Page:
The idea is to hit everybody really. I know it sounds obvious, but I think the formula is quite a strong one in that there's a big allure for mainstream UK people and at the same time a financial incentive for the US readership. We produce exactly the same magazine, but aimed squarely at both audiences. There's features on comic pros and upcoming books and movie spin-offs and so on, stuff that really appeals to hardcore fans, but at the same time they're written with an accessibility.

So Volume 1 launched with "Kick-Ass 2" front and center. Now that that serial is about to wrap, which of your own strips are you most excited to get out there with the mag's readers and why?

Well, "Hit-Girl" is going to be at least as big as "Kick-Ass 2" and since we're about to go very public with the movie details soon I expect that's going to be a massive boost. The "Hit-Girl" series is the first act of the movie (set between "Kick-Ass" volumes 1 and 2 of the comic) and mainstream readers in particular are going to be picking that up for a sneaky look at what they can expect. At the same time, I've gone full time on Millarworld so there's a crazy amount of stuff. The Icon books will always come out first. They're my bread and butter. But we've got some great stuff to draw on over the next two years with Quitely, Gibbons, Leinil Yu doing "Supercrooks" and all my pals doing creator-owned too. As I mentioned before, four issues of Nemesis paid more than "Civil War," and "Civil War" was the best pay-day anyone at Marvel or DC has had in over a decade. Other pros are starting to realize this pretty quicky. Even low-selling books, in the long-term, make you more money than top Marvel and DC books when you count foreign pre-sales and the collections. So there's this mass migration into creator-owned now and some amazing stuff for "CLiNT" to pick and choose from.

But of course, there's plenty in "CLiNT" that's all original. Looking at "Rex Royd" -- well to be blunt about it, that strip is really fucked up. How does it exemplify the kind of comic you wanted to show off in the magazine, and what's got you excited about its continuation?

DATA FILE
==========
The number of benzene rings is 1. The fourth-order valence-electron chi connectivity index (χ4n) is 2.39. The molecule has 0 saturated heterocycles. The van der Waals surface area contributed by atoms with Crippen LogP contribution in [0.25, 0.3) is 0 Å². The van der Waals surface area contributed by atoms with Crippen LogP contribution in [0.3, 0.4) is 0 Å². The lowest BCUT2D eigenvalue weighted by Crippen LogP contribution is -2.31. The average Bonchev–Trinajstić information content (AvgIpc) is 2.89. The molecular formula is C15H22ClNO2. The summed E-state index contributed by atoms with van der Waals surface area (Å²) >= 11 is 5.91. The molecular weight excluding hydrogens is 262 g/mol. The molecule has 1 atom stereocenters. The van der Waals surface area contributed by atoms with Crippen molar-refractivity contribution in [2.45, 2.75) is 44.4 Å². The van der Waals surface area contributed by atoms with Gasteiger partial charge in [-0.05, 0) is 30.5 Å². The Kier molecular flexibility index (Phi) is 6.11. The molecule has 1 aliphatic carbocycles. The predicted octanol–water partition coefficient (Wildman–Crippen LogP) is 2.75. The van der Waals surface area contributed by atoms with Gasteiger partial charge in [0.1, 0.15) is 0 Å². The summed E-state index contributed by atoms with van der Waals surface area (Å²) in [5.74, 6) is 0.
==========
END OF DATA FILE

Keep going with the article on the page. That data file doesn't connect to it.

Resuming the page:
It's just unlike anything I've ever read before, which is why it's the first thing I read in the mag every month. I love what we can do in comics now. Things aren't so formulaic anymore. You can literally do a comic about anything and Frankie takes full advantage of the pirate nature of the industry. Even in TV he'd have to be more reigned in than comics. We both like the fact that it's basically the writer, the artist and the reader all sharing a joke. No middle-men.

I've already seen you talk some about "Death Sentence," but now that you're in the phase where you're seeing the final strip come in, what's it been like to have the full story develop as opposed to the preview that got you hooked at the con?

I'm actually really fussy. I hardly read anything. Since the '90s, I'd say I read about one book a month. If I'm not into something I stop a few pages in. But "Death Sentence" had me from page one and is the freshest thing I've read in years. Monty is a genuine new talent. Like Scott Snyder and Jason Aaron, I think he's going to hit big and make a real splash. Hardly anyone can do creator-owned and pull you in. Even some brilliant writers really find that jump from Batman or Superman very hard. But he does it effortlessly. I think he's going to be big. Definitely a guy to watch.

Finally, we know you've already done some rad reprints of Image books like "Who Is Jake Ellis?" and "Officer Downe" recently. Are there more plans to bring some of your buds' new comics -- "America's Got Powers" anyone? -- to "CLiNT" Volume 2?

Oh God, yes. Like I said, there's so many good guys doing creator-owned now. And it's the good guys. The guys I love like Hitch and Quitely and so on. There's almost too much to choose from. There's never been a better time to be doing this mag.

Stay tuned for more of CLiNT WEEK, this week on CBR!